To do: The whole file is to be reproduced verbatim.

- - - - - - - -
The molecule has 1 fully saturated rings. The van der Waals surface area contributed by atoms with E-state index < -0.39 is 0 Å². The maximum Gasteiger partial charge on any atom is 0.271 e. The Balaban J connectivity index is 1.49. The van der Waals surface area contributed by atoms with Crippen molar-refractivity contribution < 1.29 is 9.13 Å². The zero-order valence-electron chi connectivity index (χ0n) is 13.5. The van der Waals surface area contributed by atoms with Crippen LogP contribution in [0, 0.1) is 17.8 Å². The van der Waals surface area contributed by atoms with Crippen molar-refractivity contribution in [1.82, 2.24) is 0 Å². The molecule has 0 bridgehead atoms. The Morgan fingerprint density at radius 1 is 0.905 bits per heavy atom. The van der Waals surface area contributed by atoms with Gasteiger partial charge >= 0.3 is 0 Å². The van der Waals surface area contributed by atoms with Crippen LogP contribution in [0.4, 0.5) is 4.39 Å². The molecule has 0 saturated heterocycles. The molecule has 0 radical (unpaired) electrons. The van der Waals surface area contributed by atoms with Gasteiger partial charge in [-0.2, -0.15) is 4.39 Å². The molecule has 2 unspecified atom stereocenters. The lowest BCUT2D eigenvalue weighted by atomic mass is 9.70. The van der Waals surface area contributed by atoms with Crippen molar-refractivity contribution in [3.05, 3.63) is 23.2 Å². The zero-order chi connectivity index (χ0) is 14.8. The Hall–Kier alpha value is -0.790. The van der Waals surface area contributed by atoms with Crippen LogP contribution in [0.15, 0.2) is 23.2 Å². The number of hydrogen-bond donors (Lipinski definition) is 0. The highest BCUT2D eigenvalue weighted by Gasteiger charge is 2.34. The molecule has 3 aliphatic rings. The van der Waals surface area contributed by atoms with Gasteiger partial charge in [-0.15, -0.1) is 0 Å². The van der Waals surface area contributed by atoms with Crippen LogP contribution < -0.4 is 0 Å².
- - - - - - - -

The molecule has 1 fully saturated rings. The van der Waals surface area contributed by atoms with E-state index < -0.39 is 0 Å². The maximum Gasteiger partial charge on any atom is 0.271 e. The Balaban J connectivity index is 1.49. The van der Waals surface area contributed by atoms with Crippen molar-refractivity contribution < 1.29 is 9.13 Å². The zero-order valence-electron chi connectivity index (χ0n) is 13.5. The van der Waals surface area contributed by atoms with Crippen LogP contribution in [0, 0.1) is 17.8 Å². The van der Waals surface area contributed by atoms with Crippen molar-refractivity contribution in [1.82, 2.24) is 0 Å². The molecule has 0 bridgehead atoms. The Morgan fingerprint density at radius 1 is 0.905 bits per heavy atom. The van der Waals surface area contributed by atoms with Gasteiger partial charge >= 0.3 is 0 Å². The van der Waals surface area contributed by atoms with Crippen LogP contribution in [0.4, 0.5) is 4.39 Å². The molecule has 0 saturated heterocycles. The molecule has 0 radical (unpaired) electrons. The van der Waals surface area contributed by atoms with Gasteiger partial charge in [-0.2, -0.15) is 4.39 Å². The molecule has 2 unspecified atom stereocenters. The lowest BCUT2D eigenvalue weighted by atomic mass is 9.70. The van der Waals surface area contributed by atoms with Crippen molar-refractivity contribution in [3.05, 3.63) is 23.2 Å². The zero-order chi connectivity index (χ0) is 14.8. The Hall–Kier alpha value is -0.790. The van der Waals surface area contributed by atoms with Crippen LogP contribution in [0.15, 0.2) is 23.2 Å². The number of hydrogen-bond donors (Lipinski definition) is 0. The highest BCUT2D eigenvalue weighted by Gasteiger charge is 2.34. The molecule has 3 aliphatic rings. The van der Waals surface area contributed by atoms with Gasteiger partial charge in [-0.15, -0.1) is 0 Å². The van der Waals surface area contributed by atoms with Crippen LogP contribution < -0.4 is 0 Å².